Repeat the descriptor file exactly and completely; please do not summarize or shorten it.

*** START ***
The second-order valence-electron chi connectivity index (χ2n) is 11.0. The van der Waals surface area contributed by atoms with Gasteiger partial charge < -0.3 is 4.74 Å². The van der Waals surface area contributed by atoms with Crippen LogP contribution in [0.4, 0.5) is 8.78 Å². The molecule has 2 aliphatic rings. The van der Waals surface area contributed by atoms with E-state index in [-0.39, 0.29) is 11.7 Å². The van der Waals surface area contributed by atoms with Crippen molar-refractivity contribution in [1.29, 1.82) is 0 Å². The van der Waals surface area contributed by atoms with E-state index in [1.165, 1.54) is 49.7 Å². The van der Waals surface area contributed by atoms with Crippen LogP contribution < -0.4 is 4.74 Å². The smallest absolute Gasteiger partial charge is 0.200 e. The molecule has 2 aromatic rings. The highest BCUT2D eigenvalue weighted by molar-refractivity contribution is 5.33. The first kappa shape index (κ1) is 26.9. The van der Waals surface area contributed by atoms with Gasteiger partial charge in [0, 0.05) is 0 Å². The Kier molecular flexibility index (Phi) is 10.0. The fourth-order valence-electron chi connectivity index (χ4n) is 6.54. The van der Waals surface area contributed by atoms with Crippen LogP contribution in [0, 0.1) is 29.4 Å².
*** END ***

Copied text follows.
The second-order valence-electron chi connectivity index (χ2n) is 11.0. The van der Waals surface area contributed by atoms with Gasteiger partial charge < -0.3 is 4.74 Å². The van der Waals surface area contributed by atoms with Crippen LogP contribution in [0.4, 0.5) is 8.78 Å². The molecule has 2 aliphatic rings. The van der Waals surface area contributed by atoms with E-state index in [-0.39, 0.29) is 11.7 Å². The van der Waals surface area contributed by atoms with Crippen molar-refractivity contribution in [1.29, 1.82) is 0 Å². The van der Waals surface area contributed by atoms with E-state index in [1.165, 1.54) is 49.7 Å². The van der Waals surface area contributed by atoms with Crippen LogP contribution < -0.4 is 4.74 Å². The smallest absolute Gasteiger partial charge is 0.200 e. The molecule has 2 aromatic rings. The highest BCUT2D eigenvalue weighted by molar-refractivity contribution is 5.33. The first kappa shape index (κ1) is 26.9. The van der Waals surface area contributed by atoms with Gasteiger partial charge in [0, 0.05) is 0 Å². The Kier molecular flexibility index (Phi) is 10.0. The fourth-order valence-electron chi connectivity index (χ4n) is 6.54. The van der Waals surface area contributed by atoms with Crippen LogP contribution in [0, 0.1) is 29.4 Å².